Occasionally cranks would write screeds and paste them to the door of the Council Hall, decrying what they called false choice.  A choice between killing one man and killing another is no choice at all, they said.  Let's dismantle this system and stop investing time and money into a form of politics that makes a mockery of real democracy, they said.  The Offerings are a public spectacle designed to make us feel like we have agency over the future of our village, they said.  No more people-sponsored executions. Investigate the Council and remove them from power.

But their screeds were invariably torn down and/or reposted ironically, in invisible quotation marks.  You yourself rolled your eyes upon seeing someone handing out an anti-voting tract on the way to the station today.

Thankfully, Voting Day has arrived: no more screeds, no more debates, no more effigies for at least another four years.  You finally make your way into the voting booth.  You think idly on the possibility that the Council really is manipulating the people into thinking that it matters whether they choose Dast over Qaar, Qaar over Dast.  But it's absurd: who could ever fall for the idea that the choice between them is immaterial?  Look at them.  One is a Local, the other a Foreigner; one is a decorated older gentleman, the other a dark and nimble young man.  

As you reach for the wooden stick with your candidate's name on it, you wonder whether he stays up at night thinking about the outcome.  Are they resigned to the possibility of being Offered - the possibility of being torched alive atop a mountain in full view of thousands?  Everyone says that the candidates know what they're getting into when they sign up for this - if the people choose them as the Offering, they die a horrible death; on the other hand, if the people don't choose them, they enjoy a comfortable future as an esteemed member of the village, receiving the gratitude of citizens who admire their willingness to risk the flames.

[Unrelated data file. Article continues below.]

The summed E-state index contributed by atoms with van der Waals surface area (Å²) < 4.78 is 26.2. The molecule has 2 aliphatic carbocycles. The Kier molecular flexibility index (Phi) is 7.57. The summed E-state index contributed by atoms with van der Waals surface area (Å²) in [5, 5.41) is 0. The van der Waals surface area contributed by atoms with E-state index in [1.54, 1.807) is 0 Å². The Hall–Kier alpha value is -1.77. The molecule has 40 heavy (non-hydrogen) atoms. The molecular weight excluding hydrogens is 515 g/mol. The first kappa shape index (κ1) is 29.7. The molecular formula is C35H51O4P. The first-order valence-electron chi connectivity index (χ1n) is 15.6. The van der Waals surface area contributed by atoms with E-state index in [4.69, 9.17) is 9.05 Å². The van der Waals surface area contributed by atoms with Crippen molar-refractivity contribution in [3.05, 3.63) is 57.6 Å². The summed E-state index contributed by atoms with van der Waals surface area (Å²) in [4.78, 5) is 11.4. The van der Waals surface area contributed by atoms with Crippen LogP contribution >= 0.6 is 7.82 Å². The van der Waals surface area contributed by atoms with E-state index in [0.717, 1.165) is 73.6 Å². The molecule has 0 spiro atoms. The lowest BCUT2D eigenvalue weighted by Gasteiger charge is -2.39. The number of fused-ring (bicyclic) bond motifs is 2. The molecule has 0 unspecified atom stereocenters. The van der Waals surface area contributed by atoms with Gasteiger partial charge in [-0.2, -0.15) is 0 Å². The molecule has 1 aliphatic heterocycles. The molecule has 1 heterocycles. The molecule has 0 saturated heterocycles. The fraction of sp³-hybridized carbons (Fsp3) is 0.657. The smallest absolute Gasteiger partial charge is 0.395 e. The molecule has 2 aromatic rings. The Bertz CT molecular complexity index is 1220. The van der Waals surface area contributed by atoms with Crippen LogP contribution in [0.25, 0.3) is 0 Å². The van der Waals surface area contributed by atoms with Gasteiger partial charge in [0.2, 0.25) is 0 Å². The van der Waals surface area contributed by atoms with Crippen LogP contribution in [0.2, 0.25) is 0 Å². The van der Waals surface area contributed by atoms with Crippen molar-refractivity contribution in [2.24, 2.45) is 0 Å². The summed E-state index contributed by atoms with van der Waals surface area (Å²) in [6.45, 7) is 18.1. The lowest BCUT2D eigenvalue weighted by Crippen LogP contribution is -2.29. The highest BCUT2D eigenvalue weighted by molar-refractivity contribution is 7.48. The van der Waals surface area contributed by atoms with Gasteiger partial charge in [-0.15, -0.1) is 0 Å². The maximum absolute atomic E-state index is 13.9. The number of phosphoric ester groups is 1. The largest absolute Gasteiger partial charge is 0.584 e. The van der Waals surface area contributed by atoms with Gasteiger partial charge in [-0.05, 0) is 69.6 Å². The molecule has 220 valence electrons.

Best not to think about these things, you decide as you cast your vote.  Best to do your duty, and walk away.

Sunday, December 2, 2012

After 'Vertigo.' For Scottie.

Failed detective, line of duty, eye of deity, inspect the premise of the age.  Yet all you could do was hang on for ten seconds before letting your vision narrow to a thin grey line separating dusk from dust.  Wherever the thread began, it was woven in a wasteland.  Now you're tracing fingers on the chalk walk, the whole damn story steeped in the steaming trauma of a trainwreck.  Two shooters, one you could only see from above with glass in your eye.  One more step is what it takes.  You close the case and you finally find all the clues you can use, now you just gotta find the crime.  You want a girl and gun, you got a woman and a war.

Sunday, November 18, 2012


We think so deeply in terms of rights that we have nearly ceased to think in terms of mercy.
By "we" I mean both the church and the society beyond it.
The right not to be bothered by anyone, the right to be left to one's own devices, the right to forge an identity unhampered by the expectation of another human being.
Such is the unwritten ethos of the modern corporate church, and it has learned well from the society that writes its rules.